“I don’t think my brother liked it very much,” says Ridley Scott of the lukewarm reception to Blade Runner in 1982. “Pauline Kael slaughtered me over four pages of devastation in The New Yorker. The one thing I learnt from that was never read critique. I haven’t read a report on anything I’ve done for 35 years.”
Kael’s strident criticisms (the sloppy mise en scene, the ‘pulpy suspense plot’) seemingly never made their way to Denis Villeneuve’s hometown of Trois Rivieres: “It was a small town and at that time we had no information. I didn’t know that [Blade Runner] wasn’t a success until a few years later when I read a review at university saying it wasn’t very good.”
Watching two of cinema’s most vital minds, in conversation with film critic Mark Kermode is like seeing history collide. By the same stretch, a back-to-back screening of Blade Runner: The Final Cut and the teaser for Blade Runner 2049 in full IMAX glory is something else entirely: Ridley Scott’s cinematic legacy galvanised, and Villeneuve’s thrown in the forge.
The two convened at a special Blade Runner event at the IMAX theatre in Cambridge, to discuss Villeneuve’s entry to the franchise and to reflect on the impact of the 1982 masterpiece. Their rapport is tangible, as they fired quips back and forth across the stage.
Despite harsh critique of the day, and Scott’s irrepressible crank (“weren’t you in a cot?”), Villeneuve recalls the original Blade Runner with awe: “It was bringing so many new things. There were not a lot of science fiction movies that were taking the time to envision what could really be the future. It was pretty mesmerising and frightening at the same time.”
That groundbreaking vision — a retro-fitted future lashed with rain and neon light — has been called everything from future noir to cyberpunk. For Scott, it was inspired by the real places he had worked as a young director.
“By the time I did Blade Runner, I’d done a lot of time in Hong Kong, prior to any skyscrapers being built. Hong Kong was medieval China, it was incredible,” he reminisces. “I’d also done a lot of time New York because I was doing commercials. A lot of fashion. New York was smelly and stinky, a city on overload. Putting the two together, I thought — this could be the future.”
Blade Runner’s visual style was so profound, Villeneuve says the aesthetic was banned on his early sets. “We would do a shoot and we’d look at each other and say, we’re in Blade Runner territory. It was a reference! It was such a big influence on everybody. There was a before and after Blade Runner. I don’t think there is a filmmaker who was not in some way influenced by it.”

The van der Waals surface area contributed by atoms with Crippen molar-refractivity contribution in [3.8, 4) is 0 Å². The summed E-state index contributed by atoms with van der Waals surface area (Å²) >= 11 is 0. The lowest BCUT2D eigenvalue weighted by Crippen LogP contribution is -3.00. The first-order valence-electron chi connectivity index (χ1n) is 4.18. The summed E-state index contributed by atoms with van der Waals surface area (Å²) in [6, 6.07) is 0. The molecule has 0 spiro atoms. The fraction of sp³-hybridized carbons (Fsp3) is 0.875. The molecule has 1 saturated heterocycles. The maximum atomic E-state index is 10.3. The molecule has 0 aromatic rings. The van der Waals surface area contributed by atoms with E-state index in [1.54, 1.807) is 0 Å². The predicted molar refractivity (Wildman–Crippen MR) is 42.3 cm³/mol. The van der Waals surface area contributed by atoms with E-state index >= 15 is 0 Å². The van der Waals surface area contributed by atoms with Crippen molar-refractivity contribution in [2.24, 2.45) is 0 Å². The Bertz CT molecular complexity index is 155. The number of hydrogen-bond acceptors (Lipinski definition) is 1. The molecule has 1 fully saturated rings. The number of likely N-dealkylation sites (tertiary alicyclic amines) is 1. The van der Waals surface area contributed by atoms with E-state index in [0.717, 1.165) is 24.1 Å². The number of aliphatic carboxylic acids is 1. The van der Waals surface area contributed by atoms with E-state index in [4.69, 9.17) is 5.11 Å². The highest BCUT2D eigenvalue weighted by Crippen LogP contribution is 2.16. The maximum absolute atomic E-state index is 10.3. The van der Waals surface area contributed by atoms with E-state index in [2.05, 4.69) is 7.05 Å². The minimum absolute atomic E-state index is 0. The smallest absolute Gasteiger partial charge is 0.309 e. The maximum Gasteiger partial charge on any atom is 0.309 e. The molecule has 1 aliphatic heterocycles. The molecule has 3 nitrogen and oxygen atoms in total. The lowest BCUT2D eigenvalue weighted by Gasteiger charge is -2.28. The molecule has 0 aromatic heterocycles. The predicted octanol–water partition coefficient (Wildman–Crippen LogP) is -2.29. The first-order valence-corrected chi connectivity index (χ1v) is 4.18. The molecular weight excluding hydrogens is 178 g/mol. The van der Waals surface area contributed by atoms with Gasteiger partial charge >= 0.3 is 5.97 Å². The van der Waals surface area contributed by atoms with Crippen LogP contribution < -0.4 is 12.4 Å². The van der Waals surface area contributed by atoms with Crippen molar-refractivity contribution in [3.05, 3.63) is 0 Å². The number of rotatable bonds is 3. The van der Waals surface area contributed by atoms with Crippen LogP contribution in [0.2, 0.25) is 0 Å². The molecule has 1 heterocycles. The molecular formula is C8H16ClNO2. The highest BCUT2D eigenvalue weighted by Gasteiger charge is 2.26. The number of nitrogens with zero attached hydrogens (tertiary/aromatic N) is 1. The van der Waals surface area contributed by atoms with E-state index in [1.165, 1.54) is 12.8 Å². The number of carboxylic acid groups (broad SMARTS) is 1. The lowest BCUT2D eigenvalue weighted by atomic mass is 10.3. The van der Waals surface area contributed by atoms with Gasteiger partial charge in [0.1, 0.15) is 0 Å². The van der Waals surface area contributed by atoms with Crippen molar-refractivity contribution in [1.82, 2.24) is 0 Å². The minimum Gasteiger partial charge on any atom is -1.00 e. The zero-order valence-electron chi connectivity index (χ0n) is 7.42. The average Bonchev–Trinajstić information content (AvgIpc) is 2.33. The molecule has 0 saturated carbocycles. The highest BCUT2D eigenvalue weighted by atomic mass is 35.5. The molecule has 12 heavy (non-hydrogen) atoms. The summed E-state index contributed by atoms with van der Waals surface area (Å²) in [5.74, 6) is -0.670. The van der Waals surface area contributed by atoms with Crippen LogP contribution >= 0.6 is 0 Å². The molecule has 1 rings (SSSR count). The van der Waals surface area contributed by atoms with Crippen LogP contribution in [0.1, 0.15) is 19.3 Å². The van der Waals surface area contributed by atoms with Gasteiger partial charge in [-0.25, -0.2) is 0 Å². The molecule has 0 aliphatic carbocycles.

The biggest applause came when Scott took Villeneuve’s school to task. “You guys do digital and you don’t know how easy it is! It’s a piece of cake.”
Scott was candid about his early creative process, hatched in the mind of a fearless businessman and budgeter “…who didn’t care about what anyone said.
“I was the smoke king,” he recalls. “I need the magic of smoke, because it hides sets and if you light it properly it’s also a depth thing. It’s a great colour filter. Cheap sets need smoke.”
And while both directors remained tight-lipped about the sequel, Villeneuve did reveal that 2049 will be “a very different movie” to Ridley Scott’s.
“One of my goals was really to try pay homage and be faithful to the atmosphere and the rhythm of the first movie as much as I could. At the same time, we’re totally different filmmakers. Honestly, I finished the movie a month ago, and I’m too close to it. [Fans] will be the ones to describe it.”
When asked whether he’d seen 2049, Scott confessed that he was pleased with Villeneuve’s direction.
“There’s a funny cadence to the first film. It’s like a metronome. My metronome might be a bit slow, but it was a deliberate theatrical choice. That was the style and cadence of the writing and the storytelling and the characters, and I think what’s nice is that, some of the similarities into the world and the people, how you’ve done that is very nice. And there’s a lot of smoke.”
Blade Runner: 2049 is in cinemas October 5, 2017